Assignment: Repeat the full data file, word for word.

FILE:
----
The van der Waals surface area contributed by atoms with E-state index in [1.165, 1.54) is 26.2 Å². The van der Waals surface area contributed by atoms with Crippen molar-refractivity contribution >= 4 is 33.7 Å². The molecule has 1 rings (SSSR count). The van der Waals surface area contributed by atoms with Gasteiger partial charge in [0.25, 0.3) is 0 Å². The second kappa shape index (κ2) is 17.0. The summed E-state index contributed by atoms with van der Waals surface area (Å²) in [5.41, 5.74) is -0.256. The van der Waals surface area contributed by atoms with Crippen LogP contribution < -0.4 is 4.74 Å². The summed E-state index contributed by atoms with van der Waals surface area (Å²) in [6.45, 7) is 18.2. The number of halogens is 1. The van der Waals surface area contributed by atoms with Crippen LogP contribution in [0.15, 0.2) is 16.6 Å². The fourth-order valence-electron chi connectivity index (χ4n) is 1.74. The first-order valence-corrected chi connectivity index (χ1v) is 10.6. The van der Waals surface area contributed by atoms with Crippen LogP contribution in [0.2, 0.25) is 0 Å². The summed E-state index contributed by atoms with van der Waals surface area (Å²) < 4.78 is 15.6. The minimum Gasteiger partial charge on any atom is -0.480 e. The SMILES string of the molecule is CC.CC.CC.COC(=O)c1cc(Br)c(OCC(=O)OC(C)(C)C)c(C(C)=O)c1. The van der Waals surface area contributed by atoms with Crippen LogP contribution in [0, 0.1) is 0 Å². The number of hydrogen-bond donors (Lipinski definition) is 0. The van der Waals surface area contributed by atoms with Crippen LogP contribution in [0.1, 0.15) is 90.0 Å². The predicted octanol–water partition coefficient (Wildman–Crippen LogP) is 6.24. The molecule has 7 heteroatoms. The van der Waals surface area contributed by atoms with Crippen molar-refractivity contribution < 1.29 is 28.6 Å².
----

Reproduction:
The van der Waals surface area contributed by atoms with E-state index in [1.165, 1.54) is 26.2 Å². The van der Waals surface area contributed by atoms with Crippen molar-refractivity contribution >= 4 is 33.7 Å². The molecule has 1 rings (SSSR count). The van der Waals surface area contributed by atoms with Gasteiger partial charge in [0.25, 0.3) is 0 Å². The second kappa shape index (κ2) is 17.0. The summed E-state index contributed by atoms with van der Waals surface area (Å²) in [5.41, 5.74) is -0.256. The van der Waals surface area contributed by atoms with Crippen LogP contribution < -0.4 is 4.74 Å². The summed E-state index contributed by atoms with van der Waals surface area (Å²) in [6.45, 7) is 18.2. The number of halogens is 1. The van der Waals surface area contributed by atoms with Crippen LogP contribution in [0.15, 0.2) is 16.6 Å². The fourth-order valence-electron chi connectivity index (χ4n) is 1.74. The first-order valence-corrected chi connectivity index (χ1v) is 10.6. The van der Waals surface area contributed by atoms with Crippen LogP contribution in [0.2, 0.25) is 0 Å². The summed E-state index contributed by atoms with van der Waals surface area (Å²) < 4.78 is 15.6. The minimum Gasteiger partial charge on any atom is -0.480 e. The SMILES string of the molecule is CC.CC.CC.COC(=O)c1cc(Br)c(OCC(=O)OC(C)(C)C)c(C(C)=O)c1. The van der Waals surface area contributed by atoms with Crippen LogP contribution in [0, 0.1) is 0 Å². The number of hydrogen-bond donors (Lipinski definition) is 0. The van der Waals surface area contributed by atoms with Crippen LogP contribution in [0.1, 0.15) is 90.0 Å². The predicted octanol–water partition coefficient (Wildman–Crippen LogP) is 6.24. The molecule has 7 heteroatoms. The van der Waals surface area contributed by atoms with Crippen molar-refractivity contribution < 1.29 is 28.6 Å².